A Conversation with Anderson Cooper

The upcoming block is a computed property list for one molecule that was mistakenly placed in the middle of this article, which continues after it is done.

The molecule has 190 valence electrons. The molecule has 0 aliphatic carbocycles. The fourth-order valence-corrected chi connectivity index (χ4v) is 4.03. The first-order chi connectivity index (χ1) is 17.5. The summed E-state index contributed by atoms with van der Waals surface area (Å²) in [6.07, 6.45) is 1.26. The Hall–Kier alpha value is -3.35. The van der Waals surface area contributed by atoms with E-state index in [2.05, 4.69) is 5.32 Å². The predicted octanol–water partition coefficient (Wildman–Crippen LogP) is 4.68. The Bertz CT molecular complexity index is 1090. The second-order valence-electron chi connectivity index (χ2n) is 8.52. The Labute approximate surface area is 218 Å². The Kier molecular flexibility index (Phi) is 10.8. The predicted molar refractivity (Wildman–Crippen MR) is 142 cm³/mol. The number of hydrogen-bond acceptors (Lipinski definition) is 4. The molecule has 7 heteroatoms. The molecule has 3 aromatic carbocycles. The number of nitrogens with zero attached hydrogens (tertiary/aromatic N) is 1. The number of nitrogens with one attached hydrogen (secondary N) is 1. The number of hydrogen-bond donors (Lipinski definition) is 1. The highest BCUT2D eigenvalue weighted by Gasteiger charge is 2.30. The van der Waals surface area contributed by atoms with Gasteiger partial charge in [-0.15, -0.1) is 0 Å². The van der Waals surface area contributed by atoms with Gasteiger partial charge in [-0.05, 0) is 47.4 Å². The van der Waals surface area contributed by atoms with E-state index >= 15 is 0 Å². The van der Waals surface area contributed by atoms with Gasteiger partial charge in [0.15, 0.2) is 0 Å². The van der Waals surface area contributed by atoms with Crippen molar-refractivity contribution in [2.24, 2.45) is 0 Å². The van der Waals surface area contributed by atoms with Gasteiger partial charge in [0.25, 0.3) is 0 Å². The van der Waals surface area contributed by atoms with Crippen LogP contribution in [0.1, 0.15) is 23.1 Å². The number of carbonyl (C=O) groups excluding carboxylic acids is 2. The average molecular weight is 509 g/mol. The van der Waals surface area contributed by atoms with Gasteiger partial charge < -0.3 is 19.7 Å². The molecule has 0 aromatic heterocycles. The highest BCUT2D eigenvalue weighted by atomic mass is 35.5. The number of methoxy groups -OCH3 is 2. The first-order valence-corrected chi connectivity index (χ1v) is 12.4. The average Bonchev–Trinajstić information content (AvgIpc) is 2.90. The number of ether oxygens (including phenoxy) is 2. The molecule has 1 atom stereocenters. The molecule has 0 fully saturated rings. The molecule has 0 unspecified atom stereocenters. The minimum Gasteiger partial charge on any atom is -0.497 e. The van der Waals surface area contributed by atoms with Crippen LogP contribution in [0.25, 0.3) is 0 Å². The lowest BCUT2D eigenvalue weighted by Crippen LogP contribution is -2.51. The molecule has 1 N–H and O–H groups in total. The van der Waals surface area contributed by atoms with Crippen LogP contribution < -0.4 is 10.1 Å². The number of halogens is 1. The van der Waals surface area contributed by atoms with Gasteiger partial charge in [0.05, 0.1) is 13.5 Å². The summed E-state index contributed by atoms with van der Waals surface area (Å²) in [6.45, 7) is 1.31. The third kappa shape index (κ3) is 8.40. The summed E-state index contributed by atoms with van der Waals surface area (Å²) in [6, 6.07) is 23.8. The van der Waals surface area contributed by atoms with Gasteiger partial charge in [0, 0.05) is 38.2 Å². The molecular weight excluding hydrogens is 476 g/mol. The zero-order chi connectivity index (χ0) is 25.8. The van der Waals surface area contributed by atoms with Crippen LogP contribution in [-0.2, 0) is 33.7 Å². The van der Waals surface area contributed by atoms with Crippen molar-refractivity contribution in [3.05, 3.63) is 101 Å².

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Sundance, the country’s largest independent film festival, concluded last week with a splash. The biggest news that emerged was that Fox Searchlight bought Nate Parker’s ambitious remake of “The Birth of a Nation” for a reported $17.5 million—the largest blockbuster deal in Sundance’s history. But there was another story from this year’s festival: The program seemed more committed to freedom of expression in films and new artistic formats, particularly in documentaries. School of Media and Public Affairs Professor Jason Osder, known for “Let The Fire Burn,” attended the festival and observed a trend of documentaries that move beyond the principles of journalism in favor of creative troupes found more frequently in fictionalized films. These films are more explorative, and the filmmakers aren’t afraid to hoodwink the audience to make a larger point. Osder spoke with George Washington Today reporter Julyssa Lopez and discusses how films like “Kate Plays Christine,” “Cameraperson,” and “Nuts!” reflect new ways of telling stories, and what the trend means for the documentary genre moving forward.